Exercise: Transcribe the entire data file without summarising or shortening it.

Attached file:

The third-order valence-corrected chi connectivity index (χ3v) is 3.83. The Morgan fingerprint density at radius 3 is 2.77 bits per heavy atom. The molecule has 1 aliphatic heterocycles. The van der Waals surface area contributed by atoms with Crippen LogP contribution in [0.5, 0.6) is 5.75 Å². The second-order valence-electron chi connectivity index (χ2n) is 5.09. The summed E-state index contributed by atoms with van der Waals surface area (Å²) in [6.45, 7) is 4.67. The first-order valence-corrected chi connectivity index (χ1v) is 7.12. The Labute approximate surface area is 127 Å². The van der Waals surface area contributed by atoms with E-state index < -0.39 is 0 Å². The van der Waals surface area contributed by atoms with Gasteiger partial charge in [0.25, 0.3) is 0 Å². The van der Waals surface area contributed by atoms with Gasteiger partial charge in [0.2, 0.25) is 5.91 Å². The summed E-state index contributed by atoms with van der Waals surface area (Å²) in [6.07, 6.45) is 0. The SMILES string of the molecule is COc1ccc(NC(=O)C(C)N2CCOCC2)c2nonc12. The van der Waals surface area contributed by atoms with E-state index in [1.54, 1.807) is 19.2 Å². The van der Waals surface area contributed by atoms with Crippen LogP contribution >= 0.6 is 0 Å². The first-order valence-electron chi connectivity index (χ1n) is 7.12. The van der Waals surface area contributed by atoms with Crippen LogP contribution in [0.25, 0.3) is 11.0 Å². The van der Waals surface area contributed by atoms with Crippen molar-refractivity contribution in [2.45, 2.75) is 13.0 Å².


The third-order valence-corrected chi connectivity index (χ3v) is 3.83. The Morgan fingerprint density at radius 3 is 2.77 bits per heavy atom. The molecule has 1 aliphatic heterocycles. The van der Waals surface area contributed by atoms with Crippen LogP contribution in [0.5, 0.6) is 5.75 Å². The second-order valence-electron chi connectivity index (χ2n) is 5.09. The summed E-state index contributed by atoms with van der Waals surface area (Å²) in [6.45, 7) is 4.67. The first-order valence-corrected chi connectivity index (χ1v) is 7.12. The Labute approximate surface area is 127 Å². The van der Waals surface area contributed by atoms with E-state index < -0.39 is 0 Å². The van der Waals surface area contributed by atoms with Gasteiger partial charge in [0.25, 0.3) is 0 Å². The van der Waals surface area contributed by atoms with Gasteiger partial charge in [0.2, 0.25) is 5.91 Å². The summed E-state index contributed by atoms with van der Waals surface area (Å²) in [6.07, 6.45) is 0. The SMILES string of the molecule is COc1ccc(NC(=O)C(C)N2CCOCC2)c2nonc12. The van der Waals surface area contributed by atoms with E-state index in [1.54, 1.807) is 19.2 Å². The van der Waals surface area contributed by atoms with Crippen LogP contribution >= 0.6 is 0 Å². The first-order valence-electron chi connectivity index (χ1n) is 7.12. The van der Waals surface area contributed by atoms with Crippen LogP contribution in [0.25, 0.3) is 11.0 Å². The van der Waals surface area contributed by atoms with Crippen molar-refractivity contribution in [2.45, 2.75) is 13.0 Å².